British Astronomical Association
Supporting amateur astronomers since 1890

Secondary menu

Main menu

BAA Journal 2015 June

Absolute Beginners No.1: The colours of stars

Journal issue: 2015 June
Pages: 140–141

Step outside on any clear night and after a few minutes outdoors, when your eyes have adjusted, you will notice that the stars are not all the same. Some appear much brighter, some look larger and importantly, they are not all the same colour. Take a look at Betelgeuse in Orion the Hunter: it’s orange in colour; Capella in Auriga is yellow. The summer stars Vega and Altair are bluish, while Antares in Scorpius is a deep red colour. Whilst being pretty to look at, there is a much deeper importance in star colour, one which provides an insight into the private lives of stars.

The lives and deaths of stars

Stars are not constant - like people, they are born, they live and they die. How long stars live for and the way that they expire is largely dependent on one thing: size. This particular branch of our science is called stellar evolution and covers everything from star formation to supernova explosions.
All around the night sky we can find examples of stellar nurseries: the places stars are made. The sword handle of Orion (also called the Orion Nebula, M42) is a good example. Inside these vast clouds of hydrogen, material clumps together under gravity. Eventually this protostar becomes heavy enough to allow nuclear fusion to start within its centre: hydrogen is converted into helium and a new star is born. Stars tend to be born in clusters, and slowly over time drift away. A nice example of a young group of stars is the Pleiades star cluster in Taurus the Bull.
Once a star is born, it converts hydrogen at a regular rate, and astronomers chart the lives of stars using a figure called the Hertzsprung-Russell diagram (Figure 1).
The diagram has two axes: running vertically we have luminosity (this is the total amount of energy emitted by the star). On the horizontal axis we have temperature. The main important feature is the diagonal band of stars running from top left to the bottom right; this is called the ‘main sequence’. Stars on the main sequence slowly burn their hydrogen fuel in a regular fashion.
Very young stars are hot and luminous and blue in colour (top left of the diagram). Spica and Bellatrix are good examples. As stars evolve, they continue consuming their hydrogen fuel and start to cool down, causing them to pass from bluish to white in colour. Sirius and Altair are examples of these stars. As stars pass into middle age, they continue to cool down and become yellow in colour: our own Sun is at this point.
Eventually a star will run out of its hydrogen fuel, and burn helium instead. As a result, its atmosphere bloats out, becoming cooler and redder as the star passes into the red giant phase. What happens after this depends on the mass of the star.
Stars like the Sun spend a long time on the main sequence, then pass into the red giant phase. Eventually they shed their outer atmosphere into space and the result is a beautiful object known as a planetary nebula. The night sky is full of such tombstones - M57 in Lyra (the Ring Nebula) is a particularly good example. All that remains of the original star is the hot core which we call a white dwarf. White dwarf stars are very dense and heavy, and this is the ultimate end for stars like the Sun.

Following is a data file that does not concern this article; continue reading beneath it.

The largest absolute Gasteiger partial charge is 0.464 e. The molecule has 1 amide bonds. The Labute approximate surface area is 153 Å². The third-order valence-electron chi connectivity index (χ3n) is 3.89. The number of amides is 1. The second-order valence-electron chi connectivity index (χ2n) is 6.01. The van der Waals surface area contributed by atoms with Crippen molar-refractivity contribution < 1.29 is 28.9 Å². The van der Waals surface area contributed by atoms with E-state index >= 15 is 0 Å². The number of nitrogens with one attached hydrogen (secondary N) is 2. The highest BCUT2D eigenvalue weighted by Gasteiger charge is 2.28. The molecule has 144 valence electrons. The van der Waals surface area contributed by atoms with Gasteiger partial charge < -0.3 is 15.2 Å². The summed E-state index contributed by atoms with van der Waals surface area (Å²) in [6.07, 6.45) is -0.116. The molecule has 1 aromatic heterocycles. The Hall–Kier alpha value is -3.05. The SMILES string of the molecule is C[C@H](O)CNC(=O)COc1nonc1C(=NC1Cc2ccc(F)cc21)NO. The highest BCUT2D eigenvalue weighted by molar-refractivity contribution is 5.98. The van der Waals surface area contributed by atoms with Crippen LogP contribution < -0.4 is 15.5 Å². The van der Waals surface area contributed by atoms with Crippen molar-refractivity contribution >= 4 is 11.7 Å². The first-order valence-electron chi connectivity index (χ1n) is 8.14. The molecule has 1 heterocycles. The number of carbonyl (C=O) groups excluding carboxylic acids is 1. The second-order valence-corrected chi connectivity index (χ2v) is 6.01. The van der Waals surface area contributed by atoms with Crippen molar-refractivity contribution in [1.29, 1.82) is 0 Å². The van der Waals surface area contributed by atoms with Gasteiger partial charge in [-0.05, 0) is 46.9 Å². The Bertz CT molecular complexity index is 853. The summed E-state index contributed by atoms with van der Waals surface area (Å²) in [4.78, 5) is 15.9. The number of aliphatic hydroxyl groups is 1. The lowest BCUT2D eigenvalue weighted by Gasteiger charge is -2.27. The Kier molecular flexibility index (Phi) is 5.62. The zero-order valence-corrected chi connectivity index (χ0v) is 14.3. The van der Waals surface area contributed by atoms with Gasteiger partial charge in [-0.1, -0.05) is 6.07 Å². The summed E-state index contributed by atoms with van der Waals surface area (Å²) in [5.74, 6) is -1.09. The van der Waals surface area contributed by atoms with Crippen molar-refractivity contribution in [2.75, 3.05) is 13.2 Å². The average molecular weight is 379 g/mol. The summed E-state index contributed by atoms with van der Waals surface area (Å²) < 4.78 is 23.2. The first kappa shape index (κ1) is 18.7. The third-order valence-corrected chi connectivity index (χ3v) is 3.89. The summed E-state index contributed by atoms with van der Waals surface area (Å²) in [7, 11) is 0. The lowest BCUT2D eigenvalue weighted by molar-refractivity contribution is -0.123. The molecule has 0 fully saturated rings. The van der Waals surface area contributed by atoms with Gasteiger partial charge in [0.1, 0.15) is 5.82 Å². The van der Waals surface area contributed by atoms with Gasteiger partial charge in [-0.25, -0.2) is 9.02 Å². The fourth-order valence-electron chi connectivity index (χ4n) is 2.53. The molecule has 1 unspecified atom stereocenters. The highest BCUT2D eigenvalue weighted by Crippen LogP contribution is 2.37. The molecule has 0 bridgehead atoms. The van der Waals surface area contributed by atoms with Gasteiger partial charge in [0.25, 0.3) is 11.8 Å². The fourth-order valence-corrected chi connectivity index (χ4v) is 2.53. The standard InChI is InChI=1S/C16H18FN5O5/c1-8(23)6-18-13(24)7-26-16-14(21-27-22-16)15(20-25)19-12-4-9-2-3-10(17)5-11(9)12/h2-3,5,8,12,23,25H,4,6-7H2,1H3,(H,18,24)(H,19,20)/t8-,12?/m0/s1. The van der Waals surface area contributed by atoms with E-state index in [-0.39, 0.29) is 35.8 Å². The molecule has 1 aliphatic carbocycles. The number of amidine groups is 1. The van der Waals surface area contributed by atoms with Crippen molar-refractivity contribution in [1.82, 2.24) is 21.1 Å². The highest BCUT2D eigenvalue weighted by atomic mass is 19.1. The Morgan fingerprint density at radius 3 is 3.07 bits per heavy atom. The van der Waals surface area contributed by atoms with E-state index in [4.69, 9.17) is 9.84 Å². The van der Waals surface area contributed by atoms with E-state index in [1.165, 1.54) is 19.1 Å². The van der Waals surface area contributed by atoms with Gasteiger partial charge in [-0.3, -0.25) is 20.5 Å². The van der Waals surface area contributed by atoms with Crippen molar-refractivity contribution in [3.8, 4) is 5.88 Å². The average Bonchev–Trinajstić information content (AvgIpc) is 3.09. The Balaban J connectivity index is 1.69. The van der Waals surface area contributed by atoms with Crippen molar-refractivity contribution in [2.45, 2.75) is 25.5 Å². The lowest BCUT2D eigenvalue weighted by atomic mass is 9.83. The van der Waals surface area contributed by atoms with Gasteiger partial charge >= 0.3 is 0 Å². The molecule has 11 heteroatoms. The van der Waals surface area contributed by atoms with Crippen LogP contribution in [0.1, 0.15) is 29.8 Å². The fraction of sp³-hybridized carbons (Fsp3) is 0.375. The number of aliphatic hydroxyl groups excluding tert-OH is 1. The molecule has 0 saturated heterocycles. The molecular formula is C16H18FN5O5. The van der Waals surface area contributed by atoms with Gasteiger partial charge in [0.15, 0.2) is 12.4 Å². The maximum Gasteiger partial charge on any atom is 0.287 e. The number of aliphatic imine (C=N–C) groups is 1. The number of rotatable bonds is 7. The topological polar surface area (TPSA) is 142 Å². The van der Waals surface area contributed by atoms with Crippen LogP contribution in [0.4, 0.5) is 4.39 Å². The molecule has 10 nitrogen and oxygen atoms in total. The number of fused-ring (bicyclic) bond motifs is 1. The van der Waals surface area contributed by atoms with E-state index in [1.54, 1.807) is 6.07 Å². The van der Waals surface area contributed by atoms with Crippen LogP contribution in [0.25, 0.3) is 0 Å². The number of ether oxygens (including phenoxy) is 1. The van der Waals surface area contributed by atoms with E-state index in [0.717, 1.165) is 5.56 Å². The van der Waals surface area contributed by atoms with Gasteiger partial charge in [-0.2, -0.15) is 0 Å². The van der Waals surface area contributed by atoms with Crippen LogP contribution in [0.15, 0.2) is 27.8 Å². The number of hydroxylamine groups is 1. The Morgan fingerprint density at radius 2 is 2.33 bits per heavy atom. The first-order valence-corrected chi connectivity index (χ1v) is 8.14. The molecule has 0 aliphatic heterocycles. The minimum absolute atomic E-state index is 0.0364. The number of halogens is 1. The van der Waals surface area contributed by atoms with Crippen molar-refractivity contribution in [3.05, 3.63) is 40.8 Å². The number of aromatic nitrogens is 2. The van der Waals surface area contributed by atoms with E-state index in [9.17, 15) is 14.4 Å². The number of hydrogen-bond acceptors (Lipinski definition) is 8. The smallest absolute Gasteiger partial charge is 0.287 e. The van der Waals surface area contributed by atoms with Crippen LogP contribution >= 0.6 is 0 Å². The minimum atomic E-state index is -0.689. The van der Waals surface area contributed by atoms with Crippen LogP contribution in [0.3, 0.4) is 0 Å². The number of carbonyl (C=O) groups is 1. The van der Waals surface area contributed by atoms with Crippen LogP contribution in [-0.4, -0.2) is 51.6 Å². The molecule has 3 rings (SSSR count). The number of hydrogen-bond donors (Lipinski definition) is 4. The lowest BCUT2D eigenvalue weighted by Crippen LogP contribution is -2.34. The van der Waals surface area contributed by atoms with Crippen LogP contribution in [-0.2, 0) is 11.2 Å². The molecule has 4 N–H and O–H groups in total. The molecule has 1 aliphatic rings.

Heavier stars (10 times or more heavier than the Sun) end their lives in a far more spectacular fashion. Giants like Antares or Betelgeuse no longer follow the main sequence and after their hydrogen and helium burning phase, they are massive enough to begin converting heavier elements: carbon, neon, oxygen, silicon and eventually iron. As the star burns these heavier elements, so its core gets heavier and heavier. Eventually the core collapses under its own weight and the result is a supernova explosion. When a supernova occurs, so much energy is released that a single star, normally hidden amongst the glow of the combined light of billions of stars in the galaxy, will outshine its parent galaxy.
Eventually the supernova starts to fade, and all the heavy elements which were contained in the core (carbon, iron etc.) are returned to the Universe and will end up recycled in the formation of new stars and planets. All of the heavy metals we have here on Earth originated in the cores of massive stars which became supernovae billions of years ago.
Really massive stars are so heavy that they collapse completely under their own weight; it is thought that these stars become black holes. At the heart of a black hole is a singularity where all of the matter has been crushed into a tiny point of incredible density. This singularity is hidden from the outside Universe by the event horizon. Once anything passes the horizon, it is doomed to fall into the singularity - even light cannot escape.

Colour and temperature

From the Hertzsprung-Russell diagram, it is clear that there is a connection between colour and temperature. Hot young stars like Spica in Virgo are blue in colour, cooler stars like the Sun are yellow, while very cool stars like Arcturus and Antares are orange-red in colour. Astronomers have created groups which classify stars according to their colours: these are the letters O B A F G K M [remembered by O Be A Fine Guy Kiss Me] on the horizontal axis of the Hertzsprung-Russell diagram. The table shows the stellar classification and the corresponding temperature and colour. Here temperature is measured in degrees Kelvin (to convert a temperature in Kelvin to Celsius we simply subtract 272.15).
So the next time the sky is clear, go out and take a look at the stars and their colours. Just by knowing their colour you can now infer how hot these stars are, and which stage of evolution they are in.

Paul G. Abel